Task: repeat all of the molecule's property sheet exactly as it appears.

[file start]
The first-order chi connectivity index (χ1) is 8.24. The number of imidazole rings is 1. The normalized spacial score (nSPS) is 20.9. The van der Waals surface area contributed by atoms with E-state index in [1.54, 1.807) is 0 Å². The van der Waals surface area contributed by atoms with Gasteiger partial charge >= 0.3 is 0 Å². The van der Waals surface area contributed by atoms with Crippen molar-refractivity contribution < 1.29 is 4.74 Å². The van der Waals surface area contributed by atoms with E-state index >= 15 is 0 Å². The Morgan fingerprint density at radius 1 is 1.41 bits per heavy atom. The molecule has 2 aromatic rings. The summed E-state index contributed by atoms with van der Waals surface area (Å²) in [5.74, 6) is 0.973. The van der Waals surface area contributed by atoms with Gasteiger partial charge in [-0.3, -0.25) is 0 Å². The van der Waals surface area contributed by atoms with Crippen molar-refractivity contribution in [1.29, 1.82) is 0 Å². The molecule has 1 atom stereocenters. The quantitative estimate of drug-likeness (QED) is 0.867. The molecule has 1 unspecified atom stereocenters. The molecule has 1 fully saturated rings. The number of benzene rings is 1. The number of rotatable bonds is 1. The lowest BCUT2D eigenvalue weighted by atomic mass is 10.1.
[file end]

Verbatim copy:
The first-order chi connectivity index (χ1) is 8.24. The number of imidazole rings is 1. The normalized spacial score (nSPS) is 20.9. The van der Waals surface area contributed by atoms with E-state index in [1.54, 1.807) is 0 Å². The van der Waals surface area contributed by atoms with Gasteiger partial charge >= 0.3 is 0 Å². The van der Waals surface area contributed by atoms with Crippen molar-refractivity contribution < 1.29 is 4.74 Å². The van der Waals surface area contributed by atoms with E-state index >= 15 is 0 Å². The Morgan fingerprint density at radius 1 is 1.41 bits per heavy atom. The molecule has 2 aromatic rings. The summed E-state index contributed by atoms with van der Waals surface area (Å²) in [5.74, 6) is 0.973. The van der Waals surface area contributed by atoms with Gasteiger partial charge in [-0.3, -0.25) is 0 Å². The van der Waals surface area contributed by atoms with Crippen molar-refractivity contribution in [1.29, 1.82) is 0 Å². The molecule has 1 atom stereocenters. The quantitative estimate of drug-likeness (QED) is 0.867. The molecule has 1 unspecified atom stereocenters. The molecule has 1 fully saturated rings. The number of benzene rings is 1. The number of rotatable bonds is 1. The lowest BCUT2D eigenvalue weighted by atomic mass is 10.1.